MENA needs $200bn in­vest­ment in re­new­able sec­tor in the short term

Muscat Daily - - BUSINESS -

Dubai, UAE - The Mid­dle East and North Africa (MENA) re­gion is em­bark­ing on an un­prece­dented pro­gramme to de­velop re­new­able en­ergy, with more than 67GW of clean en­ergy projects at var­i­ous stages of the de­sign and study stage, ac­cord­ing to Re­new­able En­ergy in MENA Re­gion 2017 re­port re­leased by busi­ness in­tel­li­gence ser­vice MEED. MEED es­ti­mates that this will re­quire in­vest­ment up­wards of US$200bn, in ad­di­tion to the ex­pan­sion and up­grad­ing of ex­ist­ing net­works to fa­cil­i­tate the ex­tra ca­pac­ity.

The pipe­line of re­new­able en­ergy projects will in­crease fur­ther in the next five years as gov­ern­ments seek to meet the rapidly grow­ing de­mand for power through im­ple­ment­ing am­bi­tious re­new­able en­ergy pro­grammes, ac­cord­ing to a press re­lease is­sued by MEED.

Un­sur­pris­ingly due to the re­gion’s sig­nif­i­cant hy­dro­car­bon re­serves, the Mid­dle East has been slow to adopt re­new­able en­ergy. How­ever, this has started to change sig­nif­i­cantly over the past five years, the re­port said.

The dra­matic fall in the cost of pho­to­voltaic (PV) so­lar has re­sulted in re­gional util­i­ties launch­ing some of the world’s largest so­lar projects, which have been sup­ported by the sub­mis­sion of record low tar­iffs.

In the 12 MENA coun­tries cov­ered by the re­port, to­tal in­stalled gen­er­at­ing ca­pac­ity in 2015 was 271,761MW, with just over seven per cent of this com­ing from re­new­able en­ergy ca­pac­ity. How­ever, the vast ma­jor­ity of this ca­pac­ity is hy­dropower, with only Morocco in North Africa and Abu Dhabi and Dubai in UAE hav­ing com­mis­sioned so­lar projects with ca­pac­i­ties greater than 100MW.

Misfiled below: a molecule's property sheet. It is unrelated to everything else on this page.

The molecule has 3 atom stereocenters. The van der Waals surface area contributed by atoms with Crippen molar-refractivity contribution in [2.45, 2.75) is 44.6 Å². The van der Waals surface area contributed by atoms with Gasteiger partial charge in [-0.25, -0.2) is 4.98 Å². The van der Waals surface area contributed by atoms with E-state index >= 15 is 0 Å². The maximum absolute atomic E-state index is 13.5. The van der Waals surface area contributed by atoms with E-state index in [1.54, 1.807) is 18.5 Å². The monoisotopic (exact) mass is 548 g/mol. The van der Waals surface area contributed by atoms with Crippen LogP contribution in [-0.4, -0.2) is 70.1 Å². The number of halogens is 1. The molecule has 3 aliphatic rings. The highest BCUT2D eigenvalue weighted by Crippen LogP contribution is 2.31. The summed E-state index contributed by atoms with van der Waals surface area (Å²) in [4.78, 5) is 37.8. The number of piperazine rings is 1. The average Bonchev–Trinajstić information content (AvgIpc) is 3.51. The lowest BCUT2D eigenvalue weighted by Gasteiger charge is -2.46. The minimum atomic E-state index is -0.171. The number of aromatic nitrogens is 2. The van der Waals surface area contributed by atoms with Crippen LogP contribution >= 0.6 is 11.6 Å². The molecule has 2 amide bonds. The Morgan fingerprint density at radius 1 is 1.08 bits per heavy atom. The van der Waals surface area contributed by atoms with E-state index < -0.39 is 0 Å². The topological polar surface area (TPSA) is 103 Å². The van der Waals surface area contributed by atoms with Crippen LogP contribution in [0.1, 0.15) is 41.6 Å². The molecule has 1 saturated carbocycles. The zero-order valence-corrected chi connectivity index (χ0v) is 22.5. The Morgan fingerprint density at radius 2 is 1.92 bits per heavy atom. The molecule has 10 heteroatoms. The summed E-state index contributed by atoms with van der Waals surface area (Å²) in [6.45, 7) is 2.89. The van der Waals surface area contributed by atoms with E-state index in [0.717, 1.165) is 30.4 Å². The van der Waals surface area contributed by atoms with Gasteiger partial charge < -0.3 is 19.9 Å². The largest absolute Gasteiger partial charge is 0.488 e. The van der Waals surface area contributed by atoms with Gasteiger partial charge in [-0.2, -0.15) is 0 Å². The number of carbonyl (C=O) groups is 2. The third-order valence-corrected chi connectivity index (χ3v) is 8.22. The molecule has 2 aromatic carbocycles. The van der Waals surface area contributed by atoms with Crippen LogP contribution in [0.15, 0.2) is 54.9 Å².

This is set to change sig­nif­i­cantly in the com­ing years, with the record-low tar­iffs be­ing achieved for util­ity-scale re­new­ables projects through­out the re­gion chang­ing the per­cep­tions of gov­ern­ments and util­i­ties to­wards re­new­able en­ergy. From al­most an ab­sence of re­new­able en­ergy ten years ago, al­most all of the 12 coun­tries an­a­lysed in the re­port have some form of re­new­able en­ergy tar­gets.

A key driver be­hind the push for en­ergy diver­si­fi­ca­tion in the MENA re­gion is the sharp growth in de­mand for gas. With in­creased ef­fi­ciency and lower emis­sions than other fos­sil fu­els, gas has be­come the favoured fuel for power gen­er­a­tion across the re­gion over the past two decades. While new al­ter­na­tives such as nu­clear and coal are be­ing ex­plored and a hand­ful of projects be­ing im­ple­mented across the re­gion, re­new­able en­ergy is quickly emerg­ing as the pre­ferred al­ter­na­tive to con­ven­tional oil and gas fired plants.

The re­port added the fall in oil price has re­sulted in an in­creased drive for pri­vate sec­tor par­tic­i­pa­tion in the re­gion’s util­i­ties mar­kets. The move to­wards the in­de­pen­dent power pro­ducer (IPP) and in­de­pen­dent wa­ter and power pro­ducer (IWPP) model has en­abled some of the largest in­ter­na­tional de­vel­op­ers to bid com­pet­i­tively and sub­mit some of the low­est prices in the world for re­new­able en­ergy projects.

While much of the fo­cus of the re­gion’s re­new­ables mar­ket to date has been on large-scale util­ity so­lar and wind projects, if the re­gion is to achieve some of its most am­bi­tious long term goals the suc­cess­ful de­ploy­ment of small-scale re­new­able ini­tia­tives is quite vi­tal, ac­cord­ing to MEED’s re­port.

Newspapers in English

Newspapers from Oman

© PressReader. All rights reserved.